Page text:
Caring for Our Children (CFOC)

Chapter 4: Nutrition and Food Service

4.8 Kitchen and Equipment

4.8.0 Microwave Ovens

Microwave ovens should be inaccessible to all children, with the exception of school-age children under close adult supervision. Any microwave oven in use in a child care facility should be manufactured after October 1971 and should be in good condition. While the microwave is being used, it should not be left unattended.

If foods need to be heated in a microwave:

  1. Avoid heating foods in plastic containers;
  2. Avoid transferring hot foods/drinks into plastic containers;
  3. Do not use plastic wrap or aluminum foil in the microwave;
  4. Avoid plastics for food and beverages labeled “3” (PVC), “6” (PS), and “7” (polycarbonate);
  5. Stir food before serving to prevent burns from hot spots.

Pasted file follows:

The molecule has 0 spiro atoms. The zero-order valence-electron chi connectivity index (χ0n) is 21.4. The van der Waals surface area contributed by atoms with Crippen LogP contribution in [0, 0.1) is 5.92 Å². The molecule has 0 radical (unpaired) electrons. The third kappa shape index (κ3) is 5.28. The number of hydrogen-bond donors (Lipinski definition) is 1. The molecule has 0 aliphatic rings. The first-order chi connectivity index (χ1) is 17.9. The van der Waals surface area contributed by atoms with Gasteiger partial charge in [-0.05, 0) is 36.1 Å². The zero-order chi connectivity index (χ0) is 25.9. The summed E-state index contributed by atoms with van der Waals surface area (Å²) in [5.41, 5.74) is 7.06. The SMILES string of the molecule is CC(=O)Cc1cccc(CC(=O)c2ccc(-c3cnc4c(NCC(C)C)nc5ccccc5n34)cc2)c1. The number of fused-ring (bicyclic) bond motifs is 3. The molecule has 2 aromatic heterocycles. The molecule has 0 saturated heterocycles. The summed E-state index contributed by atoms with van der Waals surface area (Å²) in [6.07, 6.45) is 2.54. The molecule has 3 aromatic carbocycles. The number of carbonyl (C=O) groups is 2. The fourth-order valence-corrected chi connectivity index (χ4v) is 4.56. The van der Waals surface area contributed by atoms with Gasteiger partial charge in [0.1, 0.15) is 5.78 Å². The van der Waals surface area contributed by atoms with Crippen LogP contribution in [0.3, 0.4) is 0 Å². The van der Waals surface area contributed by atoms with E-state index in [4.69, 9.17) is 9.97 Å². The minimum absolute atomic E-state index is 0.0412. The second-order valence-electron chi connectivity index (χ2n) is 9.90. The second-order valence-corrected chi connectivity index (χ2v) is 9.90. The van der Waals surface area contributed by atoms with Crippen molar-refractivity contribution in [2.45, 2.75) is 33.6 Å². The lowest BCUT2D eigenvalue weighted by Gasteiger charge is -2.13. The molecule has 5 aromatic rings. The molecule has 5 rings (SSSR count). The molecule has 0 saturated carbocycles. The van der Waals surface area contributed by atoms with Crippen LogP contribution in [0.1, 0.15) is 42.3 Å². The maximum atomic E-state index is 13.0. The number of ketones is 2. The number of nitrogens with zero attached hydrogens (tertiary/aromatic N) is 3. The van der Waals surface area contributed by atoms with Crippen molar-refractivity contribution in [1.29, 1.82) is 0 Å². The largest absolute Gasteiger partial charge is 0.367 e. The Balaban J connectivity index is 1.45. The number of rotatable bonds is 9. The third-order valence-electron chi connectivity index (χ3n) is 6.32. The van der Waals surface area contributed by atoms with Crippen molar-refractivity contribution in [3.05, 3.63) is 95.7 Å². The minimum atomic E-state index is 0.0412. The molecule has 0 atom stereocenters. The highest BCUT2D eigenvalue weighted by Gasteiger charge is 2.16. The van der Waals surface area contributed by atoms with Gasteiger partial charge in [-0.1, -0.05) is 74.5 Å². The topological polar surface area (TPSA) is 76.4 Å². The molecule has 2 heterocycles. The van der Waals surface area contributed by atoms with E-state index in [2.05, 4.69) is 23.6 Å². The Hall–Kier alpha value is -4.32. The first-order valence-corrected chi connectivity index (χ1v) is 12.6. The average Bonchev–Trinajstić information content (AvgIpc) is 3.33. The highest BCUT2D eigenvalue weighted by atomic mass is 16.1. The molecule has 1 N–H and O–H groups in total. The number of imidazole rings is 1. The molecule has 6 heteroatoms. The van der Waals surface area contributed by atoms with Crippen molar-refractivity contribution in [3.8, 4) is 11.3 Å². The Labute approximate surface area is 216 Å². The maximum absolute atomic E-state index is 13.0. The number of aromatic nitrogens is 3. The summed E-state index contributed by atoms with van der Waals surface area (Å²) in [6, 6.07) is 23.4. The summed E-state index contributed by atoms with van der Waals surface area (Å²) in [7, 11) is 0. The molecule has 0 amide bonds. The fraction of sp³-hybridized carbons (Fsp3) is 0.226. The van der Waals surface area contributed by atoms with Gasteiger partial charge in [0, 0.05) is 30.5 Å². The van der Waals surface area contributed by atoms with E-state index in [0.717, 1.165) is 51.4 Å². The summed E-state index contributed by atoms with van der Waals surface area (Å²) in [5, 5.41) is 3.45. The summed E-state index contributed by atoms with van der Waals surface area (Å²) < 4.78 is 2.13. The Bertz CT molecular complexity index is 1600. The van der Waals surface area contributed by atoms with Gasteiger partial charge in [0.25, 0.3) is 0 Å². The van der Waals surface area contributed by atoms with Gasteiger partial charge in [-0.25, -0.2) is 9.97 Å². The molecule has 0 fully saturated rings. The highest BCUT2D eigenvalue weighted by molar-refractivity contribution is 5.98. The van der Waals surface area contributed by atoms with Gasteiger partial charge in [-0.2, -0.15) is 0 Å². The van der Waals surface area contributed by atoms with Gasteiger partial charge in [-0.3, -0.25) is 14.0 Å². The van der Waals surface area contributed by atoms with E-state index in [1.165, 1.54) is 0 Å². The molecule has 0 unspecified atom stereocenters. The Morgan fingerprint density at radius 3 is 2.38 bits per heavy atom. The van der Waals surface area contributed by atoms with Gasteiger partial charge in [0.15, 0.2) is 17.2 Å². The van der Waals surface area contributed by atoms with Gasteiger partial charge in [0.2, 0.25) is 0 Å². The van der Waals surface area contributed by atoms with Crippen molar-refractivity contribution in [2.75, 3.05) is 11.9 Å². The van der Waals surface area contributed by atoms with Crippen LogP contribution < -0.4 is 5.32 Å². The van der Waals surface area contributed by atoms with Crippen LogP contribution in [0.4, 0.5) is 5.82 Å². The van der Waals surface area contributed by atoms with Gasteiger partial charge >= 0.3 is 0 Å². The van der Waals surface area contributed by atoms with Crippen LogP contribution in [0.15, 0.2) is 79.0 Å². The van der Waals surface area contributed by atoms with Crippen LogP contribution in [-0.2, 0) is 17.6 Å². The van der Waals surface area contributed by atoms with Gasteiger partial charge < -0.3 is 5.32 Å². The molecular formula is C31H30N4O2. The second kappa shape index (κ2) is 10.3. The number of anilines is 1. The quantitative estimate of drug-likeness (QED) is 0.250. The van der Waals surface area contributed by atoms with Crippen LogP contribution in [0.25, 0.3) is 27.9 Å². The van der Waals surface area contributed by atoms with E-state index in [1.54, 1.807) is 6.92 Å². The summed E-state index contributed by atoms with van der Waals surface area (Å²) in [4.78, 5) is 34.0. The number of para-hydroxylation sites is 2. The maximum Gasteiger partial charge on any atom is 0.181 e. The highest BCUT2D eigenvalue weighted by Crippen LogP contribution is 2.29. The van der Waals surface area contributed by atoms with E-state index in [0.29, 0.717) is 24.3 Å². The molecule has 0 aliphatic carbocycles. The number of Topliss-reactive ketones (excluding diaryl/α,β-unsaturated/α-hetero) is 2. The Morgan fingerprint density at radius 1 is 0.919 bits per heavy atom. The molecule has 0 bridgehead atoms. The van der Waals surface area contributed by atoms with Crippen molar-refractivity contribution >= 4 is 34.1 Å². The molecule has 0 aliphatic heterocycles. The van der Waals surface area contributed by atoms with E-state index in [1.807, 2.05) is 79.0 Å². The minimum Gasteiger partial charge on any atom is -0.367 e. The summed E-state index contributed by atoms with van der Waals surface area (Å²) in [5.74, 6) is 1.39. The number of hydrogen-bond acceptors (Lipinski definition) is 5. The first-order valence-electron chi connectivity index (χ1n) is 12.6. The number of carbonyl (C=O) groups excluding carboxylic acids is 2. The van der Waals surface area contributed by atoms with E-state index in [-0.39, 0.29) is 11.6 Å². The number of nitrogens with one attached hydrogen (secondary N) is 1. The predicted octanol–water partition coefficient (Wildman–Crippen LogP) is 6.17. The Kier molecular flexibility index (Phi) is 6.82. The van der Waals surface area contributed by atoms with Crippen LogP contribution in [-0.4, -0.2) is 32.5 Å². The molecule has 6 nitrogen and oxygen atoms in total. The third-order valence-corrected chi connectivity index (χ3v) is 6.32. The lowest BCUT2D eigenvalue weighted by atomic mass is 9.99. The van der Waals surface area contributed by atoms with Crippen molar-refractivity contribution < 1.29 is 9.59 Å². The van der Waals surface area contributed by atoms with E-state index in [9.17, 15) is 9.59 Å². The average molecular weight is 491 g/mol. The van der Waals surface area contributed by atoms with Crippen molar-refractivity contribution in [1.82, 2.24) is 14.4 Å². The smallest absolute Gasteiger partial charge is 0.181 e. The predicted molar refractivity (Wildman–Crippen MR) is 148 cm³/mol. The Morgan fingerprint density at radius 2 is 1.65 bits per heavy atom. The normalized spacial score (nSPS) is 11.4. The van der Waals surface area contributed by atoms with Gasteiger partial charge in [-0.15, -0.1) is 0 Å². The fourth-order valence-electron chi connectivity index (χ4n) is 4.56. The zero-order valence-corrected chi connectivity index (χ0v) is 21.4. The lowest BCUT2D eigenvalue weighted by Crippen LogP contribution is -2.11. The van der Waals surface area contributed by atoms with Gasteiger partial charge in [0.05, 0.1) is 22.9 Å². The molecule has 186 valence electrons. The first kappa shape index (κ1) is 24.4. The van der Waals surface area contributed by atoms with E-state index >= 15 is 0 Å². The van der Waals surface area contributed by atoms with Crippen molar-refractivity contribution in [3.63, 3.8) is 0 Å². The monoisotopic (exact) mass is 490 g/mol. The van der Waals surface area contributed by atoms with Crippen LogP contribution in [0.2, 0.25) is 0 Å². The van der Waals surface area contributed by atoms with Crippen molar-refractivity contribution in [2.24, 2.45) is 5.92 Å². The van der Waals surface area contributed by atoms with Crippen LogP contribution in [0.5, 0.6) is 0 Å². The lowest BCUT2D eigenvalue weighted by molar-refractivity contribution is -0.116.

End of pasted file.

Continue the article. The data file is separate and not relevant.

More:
Young children can be burned when their faces come near the heat vent. The issues involved with the safe use of microwave ovens (such as no metal and steam trapping) make use of this equipment by preschool-age children too risky. Older ovens made before the Federal standard went into effect in October 1971 can expose users or passers-by to microwave radiation. If adults or school-age children use a microwave, it is recommended that they do not heat food in plastic containers, plastic wrap or aluminum foil due to concerns of releasing toxic substances even if the container is specified for use in a microwave (1).
If school-age children are allowed to use a microwave oven in the facility, this use should be closely supervised by an adult to avoid injury. See Standard for prohibition of use of microwave ovens to warm infant feedings.
Center, Early Head Start, Head Start, Large Family Child Care Home, Small Family Child Care Home
RELATED STANDARDS Warming Bottles and Infant Foods Plastic Containers and Toys
  1. Institute for Agriculture and Trade Policy (IATP), Food and Health Program. 2005. Smart plastics guide: Healthier food uses of plastics for parents and children. Minneapolis, MN: IATP.